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Science Rocks!

Water Filter


your results

Sent in by:
Jaban of Greene, ME and Cara of Maple Plain, MN

Hydro-neers wanted. Invent a filter to clean dirty water.

Materials Needed

  • 2-liter soda bottle cut in half (by an adult)
  • napkins or paper towels
  • gravel, sand and cotton balls for your filter
  • dirty water, you can make it by adding cooking oil, food coloring, pieces of paper, and tiny pieces of Styrofoam to water



  1. Put the top half of the soda bottle upside-down (like a funnel) inside the bottom half. The top half will be where you build your filter; the bottom half will hold the filtered water.
  2. Layer the filter materials inside the top half of the bottle. Think about what each material might remove from the dirty water and in what order you should layer the materials. For an added challenge, use only two of materials to build your filter.
  3. Pour the dirty water through the filter. What does the filtered water look like?
  4. Take the filter apart and look at the different layers. Can you tell what each material removed from the water?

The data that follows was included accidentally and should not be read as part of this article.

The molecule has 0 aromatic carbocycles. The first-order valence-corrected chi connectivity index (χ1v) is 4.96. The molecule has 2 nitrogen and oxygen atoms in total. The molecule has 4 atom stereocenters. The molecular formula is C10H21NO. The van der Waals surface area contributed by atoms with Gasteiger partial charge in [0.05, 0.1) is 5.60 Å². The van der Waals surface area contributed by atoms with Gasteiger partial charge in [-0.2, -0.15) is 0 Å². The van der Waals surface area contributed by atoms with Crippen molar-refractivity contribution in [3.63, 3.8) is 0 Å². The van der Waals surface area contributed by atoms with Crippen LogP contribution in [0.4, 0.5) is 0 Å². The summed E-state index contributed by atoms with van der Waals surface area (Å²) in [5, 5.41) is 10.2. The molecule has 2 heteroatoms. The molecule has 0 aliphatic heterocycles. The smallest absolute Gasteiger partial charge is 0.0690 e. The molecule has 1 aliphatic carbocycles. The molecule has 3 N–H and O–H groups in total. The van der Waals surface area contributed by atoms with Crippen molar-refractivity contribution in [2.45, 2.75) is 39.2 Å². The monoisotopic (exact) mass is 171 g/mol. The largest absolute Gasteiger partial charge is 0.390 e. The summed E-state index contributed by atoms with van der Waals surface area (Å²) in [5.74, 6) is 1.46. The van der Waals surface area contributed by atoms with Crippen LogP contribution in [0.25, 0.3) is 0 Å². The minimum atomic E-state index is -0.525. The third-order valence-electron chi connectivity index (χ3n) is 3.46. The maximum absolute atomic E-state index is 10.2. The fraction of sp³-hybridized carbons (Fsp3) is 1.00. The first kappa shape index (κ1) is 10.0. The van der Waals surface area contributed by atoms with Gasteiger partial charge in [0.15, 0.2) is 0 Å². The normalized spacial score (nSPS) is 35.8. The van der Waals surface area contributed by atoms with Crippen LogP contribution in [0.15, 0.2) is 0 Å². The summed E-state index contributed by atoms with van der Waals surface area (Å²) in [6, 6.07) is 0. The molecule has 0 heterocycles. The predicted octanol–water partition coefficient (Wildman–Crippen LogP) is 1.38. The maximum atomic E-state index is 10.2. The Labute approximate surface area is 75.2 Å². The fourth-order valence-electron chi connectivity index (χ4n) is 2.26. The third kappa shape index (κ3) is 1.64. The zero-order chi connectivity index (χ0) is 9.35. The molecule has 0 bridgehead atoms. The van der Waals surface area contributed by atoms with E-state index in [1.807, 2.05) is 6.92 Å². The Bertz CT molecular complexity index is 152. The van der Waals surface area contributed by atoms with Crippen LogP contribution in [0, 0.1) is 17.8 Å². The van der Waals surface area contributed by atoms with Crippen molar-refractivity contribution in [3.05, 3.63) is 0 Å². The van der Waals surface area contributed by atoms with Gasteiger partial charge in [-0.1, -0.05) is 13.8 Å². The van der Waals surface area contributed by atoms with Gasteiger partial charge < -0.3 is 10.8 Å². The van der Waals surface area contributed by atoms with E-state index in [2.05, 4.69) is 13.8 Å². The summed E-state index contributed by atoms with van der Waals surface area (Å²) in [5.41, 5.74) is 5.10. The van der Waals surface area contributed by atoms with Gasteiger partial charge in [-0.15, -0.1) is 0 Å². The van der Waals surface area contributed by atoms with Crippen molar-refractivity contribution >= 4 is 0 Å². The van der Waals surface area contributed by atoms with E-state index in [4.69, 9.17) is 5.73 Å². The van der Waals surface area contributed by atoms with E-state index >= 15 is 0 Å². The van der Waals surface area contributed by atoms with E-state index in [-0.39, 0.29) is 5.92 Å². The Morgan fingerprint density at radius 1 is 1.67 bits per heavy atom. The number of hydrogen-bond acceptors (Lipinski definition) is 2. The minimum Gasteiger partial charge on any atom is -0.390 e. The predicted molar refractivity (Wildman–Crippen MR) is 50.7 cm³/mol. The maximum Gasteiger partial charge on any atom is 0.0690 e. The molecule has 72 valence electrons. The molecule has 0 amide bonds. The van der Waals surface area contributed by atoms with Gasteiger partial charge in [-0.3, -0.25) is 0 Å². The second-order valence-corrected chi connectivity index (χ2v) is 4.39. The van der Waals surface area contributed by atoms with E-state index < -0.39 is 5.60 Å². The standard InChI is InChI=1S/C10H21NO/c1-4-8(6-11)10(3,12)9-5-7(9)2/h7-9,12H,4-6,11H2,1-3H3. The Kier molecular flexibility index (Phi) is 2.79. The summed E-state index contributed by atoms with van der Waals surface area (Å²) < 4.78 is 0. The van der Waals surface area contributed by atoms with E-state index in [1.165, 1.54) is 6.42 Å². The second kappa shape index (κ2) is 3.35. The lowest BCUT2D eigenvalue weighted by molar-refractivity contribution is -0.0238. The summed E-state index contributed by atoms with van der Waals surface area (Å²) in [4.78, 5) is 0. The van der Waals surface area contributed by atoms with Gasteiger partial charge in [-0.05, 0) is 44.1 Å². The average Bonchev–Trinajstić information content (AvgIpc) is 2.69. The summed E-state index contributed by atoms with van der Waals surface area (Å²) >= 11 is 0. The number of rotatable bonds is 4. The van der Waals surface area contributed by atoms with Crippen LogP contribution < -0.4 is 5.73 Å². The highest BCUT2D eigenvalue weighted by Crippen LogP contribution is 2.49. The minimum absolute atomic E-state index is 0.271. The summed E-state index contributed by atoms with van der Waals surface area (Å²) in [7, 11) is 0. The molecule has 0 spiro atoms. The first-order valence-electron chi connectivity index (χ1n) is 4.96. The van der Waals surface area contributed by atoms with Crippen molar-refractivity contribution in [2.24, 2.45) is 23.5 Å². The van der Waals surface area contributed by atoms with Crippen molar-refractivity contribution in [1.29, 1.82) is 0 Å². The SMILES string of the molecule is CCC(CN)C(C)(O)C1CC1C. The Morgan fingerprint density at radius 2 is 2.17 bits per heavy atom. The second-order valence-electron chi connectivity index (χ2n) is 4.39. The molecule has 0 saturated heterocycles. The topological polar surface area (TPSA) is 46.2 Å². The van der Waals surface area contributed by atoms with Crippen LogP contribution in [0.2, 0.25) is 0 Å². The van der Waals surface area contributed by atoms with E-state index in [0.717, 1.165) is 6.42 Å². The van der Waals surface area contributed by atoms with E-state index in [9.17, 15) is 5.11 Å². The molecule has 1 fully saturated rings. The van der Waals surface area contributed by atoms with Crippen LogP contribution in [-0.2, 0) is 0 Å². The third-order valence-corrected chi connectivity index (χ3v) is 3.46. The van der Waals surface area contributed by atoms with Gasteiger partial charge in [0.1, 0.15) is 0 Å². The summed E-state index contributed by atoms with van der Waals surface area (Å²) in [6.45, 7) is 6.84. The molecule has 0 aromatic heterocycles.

5. Wipe the bottle clean and try again. Try putting materials in different layers or using different amounts of materials.

Now it's time to experiment. Think of a question you want answered. Like, are there better materials for cleaning water? Be sure to predict what you think is going to happen. Then, test it out using different materials and send your reports in to our special feedback area. Every week, we'll publish a whole bunch.

Some of your Results

Lidia, age 13 of Deer Park, NY wrote:
it was so fun doing this type of filter im going to take this to my social studies teacher because she gave us a week to do this and it came out well

Ashleyy, age 14 of Toronto, NY wrote:
When we did this experiment it exploded.. well more like fell over and got dirt and water everywhere. it was starting to work ar first but it just tipped over: we still got a desent mark!

Tori, age 11 of Chicago, IL wrote:
The water truned clean and it was amazing.

Andrey, age 13 of Charlotte, NC wrote:
The water was amazingly clear!!! At first I doubted it would work but it worked really well!!!

Nickii, age 9 of New York wrote:
it did not come out right.

Lydia, age 10 of Stone Mountain, GA wrote:
it worked I did it for my science fair project and it worked it was clear and drinkable

Bobby Ray of Montgomery, AL wrote: